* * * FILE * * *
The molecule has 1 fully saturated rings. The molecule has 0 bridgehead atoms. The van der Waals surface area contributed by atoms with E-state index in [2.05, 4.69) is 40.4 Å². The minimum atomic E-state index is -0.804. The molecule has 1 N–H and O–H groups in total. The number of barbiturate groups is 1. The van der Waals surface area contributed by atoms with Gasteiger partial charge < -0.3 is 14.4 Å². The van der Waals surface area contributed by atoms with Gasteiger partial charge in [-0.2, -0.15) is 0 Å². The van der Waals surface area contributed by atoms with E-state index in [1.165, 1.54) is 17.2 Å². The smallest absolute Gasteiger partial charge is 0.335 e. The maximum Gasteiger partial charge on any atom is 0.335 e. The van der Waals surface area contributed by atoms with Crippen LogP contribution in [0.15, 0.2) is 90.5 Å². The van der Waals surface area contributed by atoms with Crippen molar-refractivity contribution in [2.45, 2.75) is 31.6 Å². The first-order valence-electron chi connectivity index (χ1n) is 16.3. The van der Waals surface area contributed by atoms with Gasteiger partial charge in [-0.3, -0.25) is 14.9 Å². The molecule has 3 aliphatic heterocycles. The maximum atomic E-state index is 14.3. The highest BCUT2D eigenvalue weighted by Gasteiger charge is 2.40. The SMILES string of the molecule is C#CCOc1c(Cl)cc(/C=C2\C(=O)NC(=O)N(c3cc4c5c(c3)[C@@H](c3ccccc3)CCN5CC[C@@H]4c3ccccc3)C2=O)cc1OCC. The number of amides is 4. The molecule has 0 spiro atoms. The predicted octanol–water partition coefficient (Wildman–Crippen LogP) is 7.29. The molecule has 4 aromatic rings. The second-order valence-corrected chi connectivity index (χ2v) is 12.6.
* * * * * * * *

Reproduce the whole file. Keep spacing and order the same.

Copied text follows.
The molecule has 1 fully saturated rings. The molecule has 0 bridgehead atoms. The van der Waals surface area contributed by atoms with E-state index in [2.05, 4.69) is 40.4 Å². The minimum atomic E-state index is -0.804. The molecule has 1 N–H and O–H groups in total. The number of barbiturate groups is 1. The van der Waals surface area contributed by atoms with Gasteiger partial charge < -0.3 is 14.4 Å². The van der Waals surface area contributed by atoms with Gasteiger partial charge in [-0.2, -0.15) is 0 Å². The van der Waals surface area contributed by atoms with E-state index in [1.165, 1.54) is 17.2 Å². The smallest absolute Gasteiger partial charge is 0.335 e. The maximum Gasteiger partial charge on any atom is 0.335 e. The van der Waals surface area contributed by atoms with Crippen LogP contribution in [0.15, 0.2) is 90.5 Å². The van der Waals surface area contributed by atoms with Crippen molar-refractivity contribution in [2.45, 2.75) is 31.6 Å². The first-order valence-electron chi connectivity index (χ1n) is 16.3. The van der Waals surface area contributed by atoms with Gasteiger partial charge in [-0.3, -0.25) is 14.9 Å². The molecule has 3 aliphatic heterocycles. The maximum atomic E-state index is 14.3. The highest BCUT2D eigenvalue weighted by Gasteiger charge is 2.40. The SMILES string of the molecule is C#CCOc1c(Cl)cc(/C=C2\C(=O)NC(=O)N(c3cc4c5c(c3)[C@@H](c3ccccc3)CCN5CC[C@@H]4c3ccccc3)C2=O)cc1OCC. The number of amides is 4. The molecule has 0 spiro atoms. The predicted octanol–water partition coefficient (Wildman–Crippen LogP) is 7.29. The molecule has 4 aromatic rings. The second-order valence-corrected chi connectivity index (χ2v) is 12.6.